6 Things You Should Never Say at Medicare Consultations

Medicare Consultations

The annual enrollment period is just around the next corner. When you are preparing in advance for Medicare sales meetings, it’s crucial to stay CMS fully compliant for all of your events; including in-person sales meetings. We’ve created the following list of 6 things you shouldn’t discuss in your Medicare consultations for a good start.

1. “I am a Medicare agent.”

One of the primary rules that all Independent Insurance Agents must know is that you cannot claim to be a part of Medicare or be approved by Medicare/CMS anyway. This must be clearly stated to the beneficiary. Also on all marketing material such as your website or business cards.

2. “Free premiums in Medicare!”

In the context of Medicare selling, you should not use the term “free.”

It should not be an element of your vocabulary. While some Medicare plans might have zero copays and premiums; they typically are specific to certain areas and plans and aren’t completely free. However, these plans may have costs for coinsurance, deductibles, and other requirements for network participation. The use of the term “free” can be absurdly false and is deemed to be a prohibited term by CMS; as stated in the Medicare Communications and Marketing Guidelines handbook. Moreover, to stay CMS conforming, use terms like “zero dollar premium” and “reduced deductible.”

3. “If you like this Medicare plan, you should check this life insurance plan.”

At the Medicare consultations, you can’t sell non-health-related products like life insurance, annuities, and other things that aren’t related to health.

4. “You need this Medicare plan, it’s the best you can get, and it will cover all your needs.”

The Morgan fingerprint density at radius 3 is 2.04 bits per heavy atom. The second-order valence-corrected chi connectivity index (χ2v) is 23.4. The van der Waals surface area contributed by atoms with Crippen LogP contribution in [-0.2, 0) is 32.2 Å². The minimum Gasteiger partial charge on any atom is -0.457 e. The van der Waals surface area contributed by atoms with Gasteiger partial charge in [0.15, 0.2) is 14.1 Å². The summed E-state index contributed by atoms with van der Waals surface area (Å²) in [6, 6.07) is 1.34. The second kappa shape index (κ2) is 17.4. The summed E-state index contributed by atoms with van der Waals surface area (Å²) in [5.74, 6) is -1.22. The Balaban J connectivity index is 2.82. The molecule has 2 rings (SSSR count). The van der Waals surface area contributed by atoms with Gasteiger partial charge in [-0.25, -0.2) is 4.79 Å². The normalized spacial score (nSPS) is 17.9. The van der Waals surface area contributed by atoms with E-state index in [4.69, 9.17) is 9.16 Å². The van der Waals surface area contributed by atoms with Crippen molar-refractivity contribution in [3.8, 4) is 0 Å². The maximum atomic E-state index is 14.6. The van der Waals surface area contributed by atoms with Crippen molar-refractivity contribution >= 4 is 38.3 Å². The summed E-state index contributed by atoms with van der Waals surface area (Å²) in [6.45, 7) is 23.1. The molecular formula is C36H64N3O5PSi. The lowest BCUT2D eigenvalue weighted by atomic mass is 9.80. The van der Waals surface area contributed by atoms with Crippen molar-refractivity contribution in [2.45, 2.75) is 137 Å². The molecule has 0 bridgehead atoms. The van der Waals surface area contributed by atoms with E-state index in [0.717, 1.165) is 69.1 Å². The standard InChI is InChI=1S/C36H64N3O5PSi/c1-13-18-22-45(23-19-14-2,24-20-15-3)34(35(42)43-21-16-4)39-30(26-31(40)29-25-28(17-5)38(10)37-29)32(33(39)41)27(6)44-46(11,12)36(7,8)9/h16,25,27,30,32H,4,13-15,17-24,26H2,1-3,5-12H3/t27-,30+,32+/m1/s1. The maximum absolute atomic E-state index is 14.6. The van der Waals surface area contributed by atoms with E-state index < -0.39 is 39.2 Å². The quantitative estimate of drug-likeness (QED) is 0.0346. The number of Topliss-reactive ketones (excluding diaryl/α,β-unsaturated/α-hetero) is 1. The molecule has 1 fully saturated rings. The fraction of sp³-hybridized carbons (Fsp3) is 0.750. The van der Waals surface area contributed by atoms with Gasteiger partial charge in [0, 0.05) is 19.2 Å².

A client who is misled into signing to a particular Medicare plan isn’t only an ineffective sales technique and is not CMS conforming. Making a plan appear all-inclusive or using language such as “best” can be extremely perplexing for a newly-enrolled Medicare beneficiary. So, education is the best option for secure and reliable Medicare sales.

5. “If you are keen on signing up for Medicare, I can take your payment info over the phone.”

Requesting payment via phone or online is illicit. Moreover, accepting and asking for money over the phone or any online method is against the law. So, every plan must send an invoice to the beneficiary’s address.

6. “Do you know anyone else keen on Medicare? I’ll contact them.”

You might be thinking, “how can I get referrals if I’m not allowed to ask?” The answer is, first of all, asking for referrals is fine, but the details you request when the law comes into the picture. Requesting a phone number is not an excellent way to market Medicare. Instead, you could ask the client to reference your name to other people. Or you can also adhere to the tried and tested method of giving the business card out.